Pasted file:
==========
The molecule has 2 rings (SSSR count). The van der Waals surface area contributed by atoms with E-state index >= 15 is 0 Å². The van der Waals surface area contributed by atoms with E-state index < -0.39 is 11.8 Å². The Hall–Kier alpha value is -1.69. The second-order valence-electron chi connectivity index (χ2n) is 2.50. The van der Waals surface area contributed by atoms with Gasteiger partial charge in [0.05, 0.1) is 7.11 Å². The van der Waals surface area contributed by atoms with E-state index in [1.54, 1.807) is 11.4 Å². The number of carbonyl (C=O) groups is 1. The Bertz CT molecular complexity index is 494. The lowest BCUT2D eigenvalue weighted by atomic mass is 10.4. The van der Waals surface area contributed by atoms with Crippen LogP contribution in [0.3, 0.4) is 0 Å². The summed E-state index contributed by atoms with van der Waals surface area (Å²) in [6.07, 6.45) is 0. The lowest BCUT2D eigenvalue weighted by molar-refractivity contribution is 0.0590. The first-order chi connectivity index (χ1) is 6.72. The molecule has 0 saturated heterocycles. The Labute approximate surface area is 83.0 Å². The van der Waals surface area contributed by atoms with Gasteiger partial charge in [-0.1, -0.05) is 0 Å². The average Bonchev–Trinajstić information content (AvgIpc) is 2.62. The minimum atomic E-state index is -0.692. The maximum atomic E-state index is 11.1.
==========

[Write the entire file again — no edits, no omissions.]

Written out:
The molecule has 2 rings (SSSR count). The van der Waals surface area contributed by atoms with E-state index >= 15 is 0 Å². The van der Waals surface area contributed by atoms with E-state index < -0.39 is 11.8 Å². The Hall–Kier alpha value is -1.69. The second-order valence-electron chi connectivity index (χ2n) is 2.50. The van der Waals surface area contributed by atoms with Gasteiger partial charge in [0.05, 0.1) is 7.11 Å². The van der Waals surface area contributed by atoms with E-state index in [1.54, 1.807) is 11.4 Å². The number of carbonyl (C=O) groups is 1. The Bertz CT molecular complexity index is 494. The lowest BCUT2D eigenvalue weighted by atomic mass is 10.4. The van der Waals surface area contributed by atoms with Crippen LogP contribution in [0.3, 0.4) is 0 Å². The summed E-state index contributed by atoms with van der Waals surface area (Å²) in [6.07, 6.45) is 0. The lowest BCUT2D eigenvalue weighted by molar-refractivity contribution is 0.0590. The first-order chi connectivity index (χ1) is 6.72. The molecule has 0 saturated heterocycles. The Labute approximate surface area is 83.0 Å². The van der Waals surface area contributed by atoms with Gasteiger partial charge in [-0.1, -0.05) is 0 Å². The average Bonchev–Trinajstić information content (AvgIpc) is 2.62. The minimum atomic E-state index is -0.692. The maximum atomic E-state index is 11.1.